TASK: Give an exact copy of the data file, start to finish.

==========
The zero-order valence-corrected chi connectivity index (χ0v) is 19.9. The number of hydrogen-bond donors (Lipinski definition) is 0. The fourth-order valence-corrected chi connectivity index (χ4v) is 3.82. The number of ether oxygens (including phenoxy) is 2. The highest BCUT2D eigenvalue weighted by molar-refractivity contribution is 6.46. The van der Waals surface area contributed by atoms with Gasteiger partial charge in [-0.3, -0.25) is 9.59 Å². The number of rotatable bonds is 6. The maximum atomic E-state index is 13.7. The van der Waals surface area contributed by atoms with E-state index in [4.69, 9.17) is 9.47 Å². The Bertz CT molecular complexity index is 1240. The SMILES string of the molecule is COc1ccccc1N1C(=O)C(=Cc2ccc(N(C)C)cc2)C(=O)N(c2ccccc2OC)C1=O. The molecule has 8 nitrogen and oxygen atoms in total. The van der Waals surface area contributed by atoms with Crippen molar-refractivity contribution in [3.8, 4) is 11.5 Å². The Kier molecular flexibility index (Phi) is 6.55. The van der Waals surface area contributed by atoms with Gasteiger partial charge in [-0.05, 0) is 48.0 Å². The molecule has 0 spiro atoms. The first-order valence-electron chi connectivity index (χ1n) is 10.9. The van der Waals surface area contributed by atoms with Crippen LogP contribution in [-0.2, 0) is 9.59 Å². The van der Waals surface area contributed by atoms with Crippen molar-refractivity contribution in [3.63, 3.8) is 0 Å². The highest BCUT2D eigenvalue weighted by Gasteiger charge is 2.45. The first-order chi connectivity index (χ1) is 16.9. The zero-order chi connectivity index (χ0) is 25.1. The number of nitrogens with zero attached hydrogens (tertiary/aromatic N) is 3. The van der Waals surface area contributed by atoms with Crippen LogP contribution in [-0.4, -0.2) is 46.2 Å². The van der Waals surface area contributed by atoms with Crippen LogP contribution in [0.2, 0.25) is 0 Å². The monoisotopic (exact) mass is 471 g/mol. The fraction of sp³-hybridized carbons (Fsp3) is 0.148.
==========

The zero-order valence-corrected chi connectivity index (χ0v) is 19.9. The number of hydrogen-bond donors (Lipinski definition) is 0. The fourth-order valence-corrected chi connectivity index (χ4v) is 3.82. The number of ether oxygens (including phenoxy) is 2. The highest BCUT2D eigenvalue weighted by molar-refractivity contribution is 6.46. The van der Waals surface area contributed by atoms with Gasteiger partial charge in [-0.3, -0.25) is 9.59 Å². The number of rotatable bonds is 6. The maximum atomic E-state index is 13.7. The van der Waals surface area contributed by atoms with E-state index in [4.69, 9.17) is 9.47 Å². The Bertz CT molecular complexity index is 1240. The SMILES string of the molecule is COc1ccccc1N1C(=O)C(=Cc2ccc(N(C)C)cc2)C(=O)N(c2ccccc2OC)C1=O. The molecule has 8 nitrogen and oxygen atoms in total. The van der Waals surface area contributed by atoms with Crippen molar-refractivity contribution in [3.8, 4) is 11.5 Å². The Kier molecular flexibility index (Phi) is 6.55. The van der Waals surface area contributed by atoms with Gasteiger partial charge in [-0.05, 0) is 48.0 Å². The molecule has 0 spiro atoms. The first-order valence-electron chi connectivity index (χ1n) is 10.9. The van der Waals surface area contributed by atoms with Crippen LogP contribution in [-0.2, 0) is 9.59 Å². The van der Waals surface area contributed by atoms with Crippen molar-refractivity contribution in [3.63, 3.8) is 0 Å². The highest BCUT2D eigenvalue weighted by Gasteiger charge is 2.45. The first-order chi connectivity index (χ1) is 16.9. The zero-order chi connectivity index (χ0) is 25.1. The number of nitrogens with zero attached hydrogens (tertiary/aromatic N) is 3. The van der Waals surface area contributed by atoms with Crippen LogP contribution in [-0.4, -0.2) is 46.2 Å². The van der Waals surface area contributed by atoms with Crippen LogP contribution in [0.2, 0.25) is 0 Å². The monoisotopic (exact) mass is 471 g/mol. The fraction of sp³-hybridized carbons (Fsp3) is 0.148.